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Human-Chimp Gene Gap Widens from Tally of Duplicate Genes (Not as similar as previously thought)
Scientific American | December 19, 2006 | JR Minkel
Posted on 12/21/2006 11:35:52 AM EST by DaveLoneRanger
http://www.freerepublic.com/focus/f-news/1756846/posts

"Researchers studying changes in the number of copies of genes in the two species found that their mix of genes is only 94 percent identical. The 6 percent difference is considerably larger than the commonly cited figure of 1.5 percent."

[the commonly cited figure is all over the place, and was based on a superficial comparison of dark and light bands on the chimp's 24 chromosome pairs and humans' 23]

Scientists Find Evolution Clue in Chimp DNA
Digital Chosun Ilbo /Nature
Posted on 01/02/2006 6:08:53 PM EST by MRMEAN
http://www.freerepublic.com/focus/f-news/1550799/posts

"It is well known that we share more than 98 percent of our DNA and almost all of our genes with the chimpanzee."

Study: Primates may have come along earlier than thought
The Gainesville Sun | 16 Jan 2007 | JACK STRIPLING
Posted on 01/16/2007 3:19:26 PM EST by ASA Vet
http://www.freerepublic.com/focus/f-news/1768502/posts

'Original' great ape discovered [New genus "Missing Link" found!]
BBC | 2/18/07 | Paul Rincon
Posted on 02/19/2007 2:40:54 AM EST by LibWhacker
http://www.freerepublic.com/focus/f-news/1787210/posts

Psych Prof Advocates Human/Chimp Hybrids – But only to Offend Christians
Lifesite | July 28, 2006 | Hilary White
Posted on 07/31/2006 10:49:24 AM EDT by NYer
http://www.freerepublic.com/focus/f-news/1675094/posts


34 posted on 02/24/2007 7:39:56 AM PST by SunkenCiv (I last updated my profile on Thursday, February 19, 2007. https://secure.freerepublic.com/donate/)
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"Assuming orangutan divergence 18 million years ago, speciation time of human and chimpanzee is consistently around 4 million years ago," they wrote in their study...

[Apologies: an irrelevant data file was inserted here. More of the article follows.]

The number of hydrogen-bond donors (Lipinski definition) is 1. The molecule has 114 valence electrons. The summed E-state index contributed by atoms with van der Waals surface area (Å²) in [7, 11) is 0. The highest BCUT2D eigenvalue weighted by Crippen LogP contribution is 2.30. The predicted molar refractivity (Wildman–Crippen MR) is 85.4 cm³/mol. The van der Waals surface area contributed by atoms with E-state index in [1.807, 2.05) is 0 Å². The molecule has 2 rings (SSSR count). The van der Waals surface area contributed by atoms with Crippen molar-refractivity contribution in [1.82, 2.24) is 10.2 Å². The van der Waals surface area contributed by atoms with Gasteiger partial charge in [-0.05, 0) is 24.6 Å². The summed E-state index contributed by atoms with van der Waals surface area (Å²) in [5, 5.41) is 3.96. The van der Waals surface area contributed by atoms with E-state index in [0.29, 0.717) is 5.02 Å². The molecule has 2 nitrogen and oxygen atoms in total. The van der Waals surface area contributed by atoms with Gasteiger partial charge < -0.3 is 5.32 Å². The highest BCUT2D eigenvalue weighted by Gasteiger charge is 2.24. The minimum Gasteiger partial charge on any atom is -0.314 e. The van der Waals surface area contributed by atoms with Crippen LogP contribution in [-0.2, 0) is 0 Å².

Heh...
The Scars of Evolution
by Elaine Morgan
"The most remarkable aspect of Todaro's discovery emerged when he examined Homo Sapiens for the 'baboon marker'. It was not there... Todaro drew one firm conclusion. 'The ancestors of man did not develop in a geographical area where they would have been in contact with the baboon. I would argue that the data we are presenting imply a non-African origin of man millions of years ago.'"

35 posted on 02/24/2007 7:43:33 AM PST by SunkenCiv (I last updated my profile on Thursday, February 19, 2007. https://secure.freerepublic.com/donate/)
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To: Pharmboy
Thanks Pharmboy. I could have sworn we had one of these recently, couldn't find it. Oh well. Anyway, no ping, just adding to the list.

To all -- please ping me to other topics which are appropriate for the GGG list. Thanks.
Please FREEPMAIL me if you want on or off the
"Gods, Graves, Glyphs" PING list or GGG weekly digest
-- Archaeology/Anthropology/Ancient Cultures/Artifacts/Antiquities, etc.
Gods, Graves, Glyphs (alpha order)

36 posted on 02/24/2007 7:43:43 AM PST by SunkenCiv (I last updated my profile on Thursday, February 19, 2007. https://secure.freerepublic.com/donate/)
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To: Erasmus
At the same time, we developed uniquely dextrous hands;

Nope--our hands are pretty much generalized primate hands. Evolved >50 million years ago (likely) for two main purposes: grabbing branches and picking up insects. The latter is thought to be the reason that we have nails instead of claws--easier to pick up the little buggers. And nails rather than claws is one of the special traits that defines primates.

37 posted on 02/24/2007 7:48:50 AM PST by Pharmboy ([She turned me into a] Newt! in '08)
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To: Pharmboy

Why are there still apes then? wouldnt they "evolve" too?


38 posted on 02/24/2007 7:55:11 AM PST by omega4179 (Hitler had a "Rockstar" personality and was an articulate speaker.)
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To: Pharmboy

YEC INTREP


39 posted on 02/24/2007 8:29:19 AM PST by LiteKeeper (Beware the secularization of America; the Islamization of Eurabia)
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To: omega4179
One way that speciation is thought to occur is through isolation of a group.

For example, hypothesize for a moment that a great earthquake occurred in Africa which caused chasms in land that was occupied by an animal. Now , however, the chasms kept individuals from that group isolated from others (there are many ways in which isolation can occur, for example, merely through one group moving away, or isolation through flooding).

At any rate, this second population will never breed with the first group again. Different environmental pressures on the second group now pick out certain individuals for reproductive success based on changes in their genes. None of these pressures were present on the original group (on the OTHER side of the chasm). After hundreds of thousands and millions of years a new species may now arise, while the original group is unchanged.